Let me say at this point that the decade was on the edge of something and not many were ready for it. Live shows were getting bigger and bigger. Disco shamed those of us who did not have the moves into keeping up. So, where was it all leading to? Punk, of course—what I consider the "bottoming out" of the industry as a whole. The backlash of the decade of excess (disco to be specific) gave way to a hollowing out of how music was created and performed. Kids were just banging away on instruments they could not play at all and people were now into it. As some acts were having to cut back on the grandness of their shows, punk was giving in to the baser instincts of rage and emptiness. I recall the night when Comiskey Park in Chicago encouraged people to bring their disco records to be burned in between doubleheader games. It was both a disaster and a relief, at least to me. To me, it was about time disco died. I have rhythm, but not the smooth moves that others seemed to have that girls loved.
By the end of the 70s, the music industry was taking stock, trying to recover from the excesses of the time. Bands and solo artists were stripping things down to the bare essentials. They played their instruments well and jettisoned the elaborate stage shows. Straight forward music with songs people actually listened to. Music one could dance to, but not having to learn complicated moves to impress anyone. They called it New Wave. I guess it was appropriate.
Ah, the 80s. How to put this? Okay, here it goes. Techno, metal, hair bands, Springsteen, Prince, synthesizers, great soundtracks, Live Aid, Band Aid, Farm Aid, fun rap... hmm, need I say more? A decade filled with something for everyone. I could name a year and something will come to you that everybody will agree with you on. Let's see... 1985. "Der Kommissar," "Too Shy," Queen at Live Aid and Born In the USA. Had enough?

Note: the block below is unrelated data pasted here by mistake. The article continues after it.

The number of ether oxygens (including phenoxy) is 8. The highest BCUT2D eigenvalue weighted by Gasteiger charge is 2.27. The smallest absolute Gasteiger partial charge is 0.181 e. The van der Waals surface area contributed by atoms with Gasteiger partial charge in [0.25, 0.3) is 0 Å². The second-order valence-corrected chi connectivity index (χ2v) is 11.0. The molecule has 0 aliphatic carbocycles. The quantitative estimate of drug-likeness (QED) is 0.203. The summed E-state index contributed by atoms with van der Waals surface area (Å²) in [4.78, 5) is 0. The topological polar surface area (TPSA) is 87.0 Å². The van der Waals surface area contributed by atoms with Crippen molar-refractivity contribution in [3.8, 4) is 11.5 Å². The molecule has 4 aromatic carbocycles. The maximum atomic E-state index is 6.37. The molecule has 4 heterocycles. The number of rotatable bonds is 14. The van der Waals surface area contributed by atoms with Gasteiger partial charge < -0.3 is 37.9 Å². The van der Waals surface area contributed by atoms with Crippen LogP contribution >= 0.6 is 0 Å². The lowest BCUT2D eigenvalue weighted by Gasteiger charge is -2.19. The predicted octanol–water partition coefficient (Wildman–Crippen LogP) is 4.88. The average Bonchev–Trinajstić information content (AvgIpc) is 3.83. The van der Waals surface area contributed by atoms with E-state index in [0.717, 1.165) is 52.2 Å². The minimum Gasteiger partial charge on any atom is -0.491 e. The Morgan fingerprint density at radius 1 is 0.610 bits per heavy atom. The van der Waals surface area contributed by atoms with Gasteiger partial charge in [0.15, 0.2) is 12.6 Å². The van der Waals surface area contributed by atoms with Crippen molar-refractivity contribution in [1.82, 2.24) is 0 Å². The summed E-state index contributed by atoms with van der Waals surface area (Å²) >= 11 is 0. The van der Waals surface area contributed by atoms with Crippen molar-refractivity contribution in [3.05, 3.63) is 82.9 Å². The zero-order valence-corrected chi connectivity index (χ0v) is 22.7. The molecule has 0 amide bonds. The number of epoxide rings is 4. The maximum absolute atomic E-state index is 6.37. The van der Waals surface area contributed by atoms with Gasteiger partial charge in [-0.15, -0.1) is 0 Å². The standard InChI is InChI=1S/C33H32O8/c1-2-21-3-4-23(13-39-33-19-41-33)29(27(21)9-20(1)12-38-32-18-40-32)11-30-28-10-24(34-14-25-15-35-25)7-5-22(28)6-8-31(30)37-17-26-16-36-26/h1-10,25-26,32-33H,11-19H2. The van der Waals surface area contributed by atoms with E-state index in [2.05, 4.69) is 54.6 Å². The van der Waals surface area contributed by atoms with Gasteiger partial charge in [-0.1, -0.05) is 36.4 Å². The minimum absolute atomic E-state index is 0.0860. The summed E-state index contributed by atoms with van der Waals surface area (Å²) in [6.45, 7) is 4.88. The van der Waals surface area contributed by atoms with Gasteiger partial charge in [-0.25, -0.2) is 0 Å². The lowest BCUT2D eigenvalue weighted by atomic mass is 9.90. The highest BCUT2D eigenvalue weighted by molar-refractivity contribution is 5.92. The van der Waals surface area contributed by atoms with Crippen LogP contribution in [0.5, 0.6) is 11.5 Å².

As the 80s drew to a close and the dawn of the 90s happened, again the industry seemed to sag and lag a bit. People were not into the same things as before. Yup, you guessed it. Something new. So, what happened? Pop music started to move on the dance floor again right before grunge crashed the party. Rap was now getting its wings as well. The old guard was fading a bit. The Beatles were not on anyone's minds as much, the Rolling Stones and The Who were more of a live tour thing, and the 80s stars faded into the background. The time of Clinton and the Contract With America brought out artists who tried to push back against the politics of the day. And of course, towards the end of the decade, a lull occurred. That led into a few revivals (Cher) and brought about the rise of the kids (Britney Spears, Christine Aguilera) and boy "bands" (N'Sync, 98 Degrees). The new millennium exploded with more rap artists than ever, more kids bursting on the music scene and, yes, American Idol. So-called "reality shows" appealed to some part of the American experience that rejected the poor writing on television. The music became more slickly produced and what sold decades before was being relegated to the bargain bins.
Today, the music we hear has evolved, but not always for the better. As I see it, the industry is due for another period of bottoming out. Of course, I've been waiting for that since about 2009, so I guess I'm not holding my breath. As long as record companies operate with the idea that only they know what's great in music, then I will be holding on to that idea that we will hear the next "My Sharona" before I go to the Great Beyond.